“Wearing a face covering can help keep family, co-workers, and community safe,” Harris said. “This is the simplest act of kindness you can take for yourself, your family and your community, especially for those who are at high risk of contracting the virus.”
The Alabama Department of Public Health advises these actions to prevent the spread of COVID-19:
- Wash your hands frequently with soap and water for 20 seconds
- Social distance by staying 6 feet away from others
- Avoid people who are sick
- Stay home if you can; work remotely if possible
- Cover your mouth and nose with a face covering when around others
- Cover coughs and sneezes
- Clean and disinfect frequently touched surfaces
- Monitor your health
For the first time, more than 1,000 hospitalized with COVID-19 in Alabama
The new highs of 919 patients in hospitals being treated for COVID-19 on Sunday and of 1,016 on Monday were 40 percent higher than the number of patients a week ago.
The number of people hospitalized with COVID-19 in Alabama hit record highs Sunday and Monday, jumping over 900 on Sunday for the first time since the pandemic began, and then surging past 1,000 for the first time on Monday.*This story has been updated throughout at 6:30 p.m. on Monday, July 6 to include the latest figures.
The new highs of 919 patients in hospitals being treated for COVID-19 on Sunday and of 1,016 on Monday were 40 percent higher than the number of patients a week ago on June 28 and more than 50 percent higher than two weeks ago. The seven-day average of that number was also at a new record high Monday.
Dr. Don Williamson, president of the Alabama Hospital Association and a former state health officer, told APR on Monday that 893, or 57 percent of the state’s supply of ventilators, were available Monday morning, while 309 of 1,669 ICU beds, or 18.5 percent, were available.
Williamson said while those two indicators are encouraging, it may take several weeks to learn whether many of those hospitalized will worsen and require ICUs and ventilators, and possibly lead to a rise in deaths. He said another possibility is that younger people are being admitted for COVID-19 but may not become sick enough to require more of the hospitals’ resources, and doctors are getting better at caring for coronavirus patients.
“We just don’t know yet. We don’t know which way we’re going to go,” Williamson said. “We just know we got a whole lot more cases than we had a month ago, and we’ve got a lot more hospitalizations than we had a month ago.”
Williamson said that from the week beginning June 29 to the week starting July 5, the average number of daily COVID-19 hospitalizations increased by 140, rising from 658 hospitalizations to 798 hospitalizations on average during that time. He believes the number of confirmed cases will continue to spike after Fourth of July celebrations.
For six straight days, Alabama has added more than 900 new COVID-19 cases daily, and on Monday the state recorded 925 new cases, and the 14-day average of new cases was also higher than it’s been since the pandemic began, at 1,025.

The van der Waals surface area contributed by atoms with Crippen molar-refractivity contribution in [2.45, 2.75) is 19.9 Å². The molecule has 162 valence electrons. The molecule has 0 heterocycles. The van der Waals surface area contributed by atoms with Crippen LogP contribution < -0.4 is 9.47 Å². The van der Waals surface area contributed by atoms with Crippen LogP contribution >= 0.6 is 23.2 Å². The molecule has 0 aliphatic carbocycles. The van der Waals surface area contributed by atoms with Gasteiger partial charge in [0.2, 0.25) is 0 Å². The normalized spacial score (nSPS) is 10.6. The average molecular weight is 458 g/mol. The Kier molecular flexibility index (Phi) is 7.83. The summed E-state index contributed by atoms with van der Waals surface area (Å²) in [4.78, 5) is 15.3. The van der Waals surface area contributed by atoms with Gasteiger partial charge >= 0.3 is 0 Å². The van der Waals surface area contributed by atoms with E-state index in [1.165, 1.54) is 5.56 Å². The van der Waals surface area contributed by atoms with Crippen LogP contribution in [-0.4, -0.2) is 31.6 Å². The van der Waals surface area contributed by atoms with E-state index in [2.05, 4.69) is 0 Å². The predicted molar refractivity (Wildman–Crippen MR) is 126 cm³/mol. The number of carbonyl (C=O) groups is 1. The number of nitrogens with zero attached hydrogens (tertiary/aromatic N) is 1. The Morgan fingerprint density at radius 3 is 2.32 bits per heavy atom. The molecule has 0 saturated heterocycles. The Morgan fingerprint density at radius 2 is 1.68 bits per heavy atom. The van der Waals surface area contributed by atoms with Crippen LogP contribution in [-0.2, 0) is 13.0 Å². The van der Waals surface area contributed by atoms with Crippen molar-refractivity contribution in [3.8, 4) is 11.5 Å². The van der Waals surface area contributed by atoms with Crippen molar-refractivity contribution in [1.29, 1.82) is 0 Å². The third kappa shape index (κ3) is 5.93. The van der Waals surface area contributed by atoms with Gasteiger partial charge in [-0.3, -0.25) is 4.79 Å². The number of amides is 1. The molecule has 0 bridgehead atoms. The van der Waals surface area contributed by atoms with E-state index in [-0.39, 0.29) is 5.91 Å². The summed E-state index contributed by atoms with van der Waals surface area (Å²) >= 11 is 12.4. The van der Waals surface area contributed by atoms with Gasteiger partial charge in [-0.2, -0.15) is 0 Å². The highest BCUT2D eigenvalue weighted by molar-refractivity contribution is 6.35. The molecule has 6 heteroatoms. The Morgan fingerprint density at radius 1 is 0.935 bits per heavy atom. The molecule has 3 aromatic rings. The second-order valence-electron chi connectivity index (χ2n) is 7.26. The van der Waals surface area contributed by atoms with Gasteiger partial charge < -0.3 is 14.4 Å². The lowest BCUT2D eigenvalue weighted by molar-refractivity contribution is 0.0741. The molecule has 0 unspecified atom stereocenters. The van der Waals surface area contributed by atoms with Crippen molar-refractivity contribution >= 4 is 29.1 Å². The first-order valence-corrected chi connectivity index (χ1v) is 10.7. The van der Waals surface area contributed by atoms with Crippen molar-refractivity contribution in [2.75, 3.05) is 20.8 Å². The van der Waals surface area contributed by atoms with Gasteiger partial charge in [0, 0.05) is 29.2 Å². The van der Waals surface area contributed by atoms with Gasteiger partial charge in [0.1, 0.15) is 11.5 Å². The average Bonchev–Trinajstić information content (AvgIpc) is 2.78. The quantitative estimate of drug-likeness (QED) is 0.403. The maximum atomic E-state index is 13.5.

While testing has increased in Alabama, so too has the percent of tests that are positive, a marker public health experts say shows that there still isn’t enough testing and many cases are going undetected.
We just know we got a whole lot more cases than we had a month ago, and we've got a lot more hospitalizations than we had a month ago.”
The 14-day average of percent positivity was 13.5 percent on Monday, and taking into account incomplete data on negative tests in April, which inflated the positivity percentage, the data Monday was at a record high. Public health experts say the number should be at or below five percent.
The seven-day and 14-day average of daily COVID-19 deaths both were at 11 on Monday, and the numbers have remained largely steady for most of May, June and July.
In the last week, there have been 79 COVID-19 deaths in the state. Since the pandemic began, there have been 984 deaths in Alabama attributed to the virus, and the Alabama Department of Public Health estimates that 23 more deaths are likely due to COVID-19.
Alabama reports 1,750 new COVID-19 cases ahead of July 4th
The seven-day average of cases per day surpassed 1,000 for the first time Friday.
Heading into the Fourth of July holiday weekend, Alabama is reporting more cases of COVID-19 than ever before as hospitalizations continue a worrisome surge and the state’s death toll rises.
Since the first coronavirus case was identified in Alabama on March 30, 41,362 Alabamians have tested positive for COVID-19, according to the Alabama Department of Public Health.
The state reported at least 1,758 positive cases on Friday alone, the most since the pandemic began. In the past seven days, 7,645 cases have been reported, the most of any seven-day period since the pandemic began.
The seven-day rolling average of new cases — used to smooth out daily variability and inconsistencies in case reporting — surpassed 1,000 for the first time Friday.
Ahead of the holiday, the Alabama Department of Public Health is urging Alabamians to celebrate at home due to the coronavirus crisis.
On Friday, the Alabama Department of Public Health announced that another 22 Alabamians have died from COVID-19 just in the last 24 hours. That takes the state’s COVID-19 death toll to 983. Of those, 96 died in the last week alone (June 27-July 3).
A few simple steps can greatly reduce your chances of being exposed and exposing others to COVID-19. Everyone should practice good hygiene, cover coughs and sneezes, avoid touching your face and wash hands often. Avoid close contact with people who are sick, even inside your home, and maintain a distance of at least 6 feet from others not in your household.
The use of cloth face coverings or masks when in public can greatly reduce the risk of transmission, particularly if the infected individual wears a mask. Many people are contagious before they begin to show symptoms — or may never develop symptoms but are still able to infect others.